Is the mild-hybrid tech on this 125cc Yamaha a gimmick or a gamechanger?
In a segment headlined by LED lights, Bluetooth connectivity and navigation, how do you really stand out? Yamaha seems to have found the answer. They’ve brought hybrid technology or at least a mild version of it into the mainstream two-wheelers world with its 125cc scooter range. It's a rather straightforward system that promises better acceleration and fuel efficiency. How does it all come together though? We got our hands on the new RayZR 125 to find the answers.
The RayZR 125 carries forward the same bodywork as its predecessor but now features a more premium and youthful-looking livery. It gets a new LED headlamp that offers excellent illumination with a wide and focussed spread. The tail lamp and turn indicators are regular bulb-type and seem out of place. The digital instrument console now features revised graphics with a body-coloured surround trim around it. Yamaha also sells a more ‘funky’ Street Rally variant that gets hand guards and new tyres. The design comes at the cost of functionality though. For example, the curved apron eats into the floorboard space and it’s difficult to place a regular backpack on the floorboard even.
The digital cluster now features Bluetooth connectivity. Paired with the Yamaha Motorcycle Connect X app, it allows you to store trip details, locate your scooter and even shows its current parked location on maps. Other nifty features include silent start, engine start-stop, a pass switch integrated into the headlamp toggle and a side-stand engine cutoff switch. It still misses out on an external fuel filler cap though. The fit and finish levels are good but a few parts like the mirrors and turn indicators feel dated.
Now, the hybrid tech is an integration of the Smart Motor Generator (SMG) and battery. The SMG acts as an auxiliary electric motor that boosts the 125cc motor’s acceleration at low speeds. This assist is offered just for three seconds or until the motor reaches a defined rpm limit. The updated motor continues to deliver the same 8.2Nm as its predecessor but an improved 10.3Nm of torque that is 0.6Nm higher than before. In the real world, do not expect a turbo-esque boost from the motor though. It is a setup that works discreetly to help get the scooter off the line, with minimal lag. Get to the mid-range and the scooter feels peppier than its predecessor. Out on the highway, there is no perceptible difference in performance compared to the previous version. The engine gets up to 80kmph easily and feels refined too. The RayZR has been one of the most fuel-efficient 125cc scooters and the hybrid tech should improve the figures even further.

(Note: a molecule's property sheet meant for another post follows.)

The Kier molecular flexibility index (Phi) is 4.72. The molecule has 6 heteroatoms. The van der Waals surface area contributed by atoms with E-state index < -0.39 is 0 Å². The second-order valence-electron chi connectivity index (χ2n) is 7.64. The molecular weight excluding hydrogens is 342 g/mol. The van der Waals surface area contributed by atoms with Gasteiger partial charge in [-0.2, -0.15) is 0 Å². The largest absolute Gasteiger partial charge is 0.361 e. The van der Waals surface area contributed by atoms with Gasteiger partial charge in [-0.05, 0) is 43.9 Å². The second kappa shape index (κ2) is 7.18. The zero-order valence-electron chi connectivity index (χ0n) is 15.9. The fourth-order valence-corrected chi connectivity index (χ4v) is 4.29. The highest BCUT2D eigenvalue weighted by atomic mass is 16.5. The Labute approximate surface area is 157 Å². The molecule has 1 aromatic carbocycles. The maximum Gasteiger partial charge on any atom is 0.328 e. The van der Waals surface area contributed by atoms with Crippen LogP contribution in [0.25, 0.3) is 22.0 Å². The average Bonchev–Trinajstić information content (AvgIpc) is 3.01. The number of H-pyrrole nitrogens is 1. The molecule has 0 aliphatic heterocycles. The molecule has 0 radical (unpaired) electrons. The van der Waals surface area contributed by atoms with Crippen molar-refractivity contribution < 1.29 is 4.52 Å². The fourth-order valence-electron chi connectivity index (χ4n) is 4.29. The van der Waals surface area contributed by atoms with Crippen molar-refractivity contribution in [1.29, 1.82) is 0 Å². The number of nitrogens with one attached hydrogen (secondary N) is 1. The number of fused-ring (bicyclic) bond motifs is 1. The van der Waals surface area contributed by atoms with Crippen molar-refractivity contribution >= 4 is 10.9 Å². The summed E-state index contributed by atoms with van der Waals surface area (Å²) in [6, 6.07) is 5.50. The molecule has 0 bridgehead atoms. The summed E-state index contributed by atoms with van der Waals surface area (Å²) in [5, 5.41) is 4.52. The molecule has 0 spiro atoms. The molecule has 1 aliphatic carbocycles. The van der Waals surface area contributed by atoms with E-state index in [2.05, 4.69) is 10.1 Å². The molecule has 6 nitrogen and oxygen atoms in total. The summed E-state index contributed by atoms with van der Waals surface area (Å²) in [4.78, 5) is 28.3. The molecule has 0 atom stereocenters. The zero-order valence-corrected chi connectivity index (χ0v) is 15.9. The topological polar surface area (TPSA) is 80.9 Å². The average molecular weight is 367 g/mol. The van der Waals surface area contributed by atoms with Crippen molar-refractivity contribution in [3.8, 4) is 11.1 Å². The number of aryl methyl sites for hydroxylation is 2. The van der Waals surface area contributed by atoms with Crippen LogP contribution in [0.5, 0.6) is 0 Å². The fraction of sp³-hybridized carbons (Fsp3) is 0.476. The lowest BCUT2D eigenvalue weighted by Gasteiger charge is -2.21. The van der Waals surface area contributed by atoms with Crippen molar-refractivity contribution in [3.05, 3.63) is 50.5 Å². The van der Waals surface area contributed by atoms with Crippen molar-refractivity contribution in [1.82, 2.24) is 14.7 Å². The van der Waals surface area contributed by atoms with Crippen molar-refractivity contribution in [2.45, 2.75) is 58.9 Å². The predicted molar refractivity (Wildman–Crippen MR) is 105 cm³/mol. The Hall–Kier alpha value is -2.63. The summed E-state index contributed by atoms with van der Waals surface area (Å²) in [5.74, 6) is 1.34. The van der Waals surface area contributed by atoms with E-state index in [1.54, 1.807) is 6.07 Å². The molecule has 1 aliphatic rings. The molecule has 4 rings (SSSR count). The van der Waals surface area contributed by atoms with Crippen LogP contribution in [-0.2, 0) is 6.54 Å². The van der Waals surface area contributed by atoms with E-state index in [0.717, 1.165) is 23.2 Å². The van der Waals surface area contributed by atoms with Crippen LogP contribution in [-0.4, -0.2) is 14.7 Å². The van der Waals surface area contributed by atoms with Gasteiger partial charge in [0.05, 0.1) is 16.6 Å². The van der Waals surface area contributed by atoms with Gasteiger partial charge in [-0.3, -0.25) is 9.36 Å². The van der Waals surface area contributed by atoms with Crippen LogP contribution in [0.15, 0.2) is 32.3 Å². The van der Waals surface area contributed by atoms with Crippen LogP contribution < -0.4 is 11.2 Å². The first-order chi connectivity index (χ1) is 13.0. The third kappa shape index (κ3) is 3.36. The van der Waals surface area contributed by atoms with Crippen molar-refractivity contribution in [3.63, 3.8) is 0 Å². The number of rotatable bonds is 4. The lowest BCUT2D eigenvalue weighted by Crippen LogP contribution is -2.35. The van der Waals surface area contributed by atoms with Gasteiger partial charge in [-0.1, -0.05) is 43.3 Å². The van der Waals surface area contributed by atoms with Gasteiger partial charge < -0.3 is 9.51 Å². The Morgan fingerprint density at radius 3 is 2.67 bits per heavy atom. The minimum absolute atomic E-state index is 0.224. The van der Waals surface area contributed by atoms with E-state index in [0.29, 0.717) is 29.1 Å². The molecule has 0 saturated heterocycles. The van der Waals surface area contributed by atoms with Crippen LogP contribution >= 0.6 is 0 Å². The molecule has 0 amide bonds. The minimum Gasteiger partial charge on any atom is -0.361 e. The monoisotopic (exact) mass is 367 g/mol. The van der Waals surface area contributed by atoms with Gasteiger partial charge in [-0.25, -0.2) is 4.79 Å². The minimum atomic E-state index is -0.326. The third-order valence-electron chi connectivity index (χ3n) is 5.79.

Like its predecessor, the RayZR 125 continues to run a stiff suspension setup. The ride feels jarring when confronted with rumble strips. However, it improves as the speeds go up. Despite the addition of new hardware, the RayZR 125 weighs 99 kilos as before. This makes it easy to manoeuvre at low speeds. The chassis is well balanced although the 12-inch/10-inch rim setup makes it slightly reluctant to tip it into corners. That said, it feels quite stable in corners and even on the straights. The TVS Eurogrip tyres too offer adequate grip both in both dry and wet road conditions. The disc brake setup feels spongy and lacking in feedback but this being a brand new scooter, we would give it the benefit of doubt.
With the new micro-hybrid system, the RayZR 125 does not feel like a stark revolution but a more polished version of its predecessor. It offers peppy acceleration but the difference is not mind-blowing. The package is surely improved and feels premium too. As for the hybrid tech, it is a small but significant step up in the evolution of ICE scooters until electric propulsion takes over.
Prices for the RayZR 125 start at Rs 73,330 while the top-spec variant that we rode is priced at Rs 80,830. The price has gone up by 3,500 rupees over the predecessor. However, the benefits of the hybrid tech are definitely worth the money. In fact, the RayZR 125’s pricing is at par with the 125cc competition. It’s definitely worth a dekko!